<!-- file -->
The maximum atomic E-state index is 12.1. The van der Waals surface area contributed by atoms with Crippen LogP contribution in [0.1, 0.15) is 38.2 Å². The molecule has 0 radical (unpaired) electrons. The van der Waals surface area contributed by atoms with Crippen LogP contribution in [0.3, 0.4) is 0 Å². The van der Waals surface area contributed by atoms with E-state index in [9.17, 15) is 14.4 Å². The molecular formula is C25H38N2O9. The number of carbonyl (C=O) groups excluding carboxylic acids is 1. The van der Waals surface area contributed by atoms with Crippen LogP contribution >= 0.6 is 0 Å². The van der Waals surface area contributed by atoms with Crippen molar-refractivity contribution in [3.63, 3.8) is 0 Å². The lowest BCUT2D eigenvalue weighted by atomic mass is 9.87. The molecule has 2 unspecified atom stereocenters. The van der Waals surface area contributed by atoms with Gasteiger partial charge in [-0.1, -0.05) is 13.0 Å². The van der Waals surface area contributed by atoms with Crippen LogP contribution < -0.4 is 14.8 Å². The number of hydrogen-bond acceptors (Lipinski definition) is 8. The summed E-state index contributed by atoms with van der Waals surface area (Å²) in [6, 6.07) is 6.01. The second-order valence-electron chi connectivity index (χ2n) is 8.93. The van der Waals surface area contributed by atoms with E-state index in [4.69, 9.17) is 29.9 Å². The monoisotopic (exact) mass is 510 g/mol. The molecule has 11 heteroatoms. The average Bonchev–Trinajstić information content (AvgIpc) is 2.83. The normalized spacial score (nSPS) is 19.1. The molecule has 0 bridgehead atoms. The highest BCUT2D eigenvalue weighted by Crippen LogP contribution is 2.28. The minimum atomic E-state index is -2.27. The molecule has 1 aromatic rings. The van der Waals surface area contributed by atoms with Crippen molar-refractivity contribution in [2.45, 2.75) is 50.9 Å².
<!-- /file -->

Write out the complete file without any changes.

The maximum atomic E-state index is 12.1. The van der Waals surface area contributed by atoms with Crippen LogP contribution in [0.1, 0.15) is 38.2 Å². The molecule has 0 radical (unpaired) electrons. The van der Waals surface area contributed by atoms with Crippen LogP contribution in [0.3, 0.4) is 0 Å². The van der Waals surface area contributed by atoms with E-state index in [9.17, 15) is 14.4 Å². The molecular formula is C25H38N2O9. The number of carbonyl (C=O) groups excluding carboxylic acids is 1. The van der Waals surface area contributed by atoms with Crippen LogP contribution >= 0.6 is 0 Å². The van der Waals surface area contributed by atoms with Crippen molar-refractivity contribution in [3.63, 3.8) is 0 Å². The lowest BCUT2D eigenvalue weighted by atomic mass is 9.87. The molecule has 2 unspecified atom stereocenters. The van der Waals surface area contributed by atoms with Gasteiger partial charge in [-0.1, -0.05) is 13.0 Å². The van der Waals surface area contributed by atoms with Crippen LogP contribution < -0.4 is 14.8 Å². The number of hydrogen-bond acceptors (Lipinski definition) is 8. The summed E-state index contributed by atoms with van der Waals surface area (Å²) in [6, 6.07) is 6.01. The second-order valence-electron chi connectivity index (χ2n) is 8.93. The van der Waals surface area contributed by atoms with E-state index in [4.69, 9.17) is 29.9 Å². The monoisotopic (exact) mass is 510 g/mol. The molecule has 11 heteroatoms. The average Bonchev–Trinajstić information content (AvgIpc) is 2.83. The normalized spacial score (nSPS) is 19.1. The molecule has 0 bridgehead atoms. The highest BCUT2D eigenvalue weighted by Crippen LogP contribution is 2.28. The minimum atomic E-state index is -2.27. The molecule has 1 aromatic rings. The van der Waals surface area contributed by atoms with Crippen molar-refractivity contribution in [2.45, 2.75) is 50.9 Å².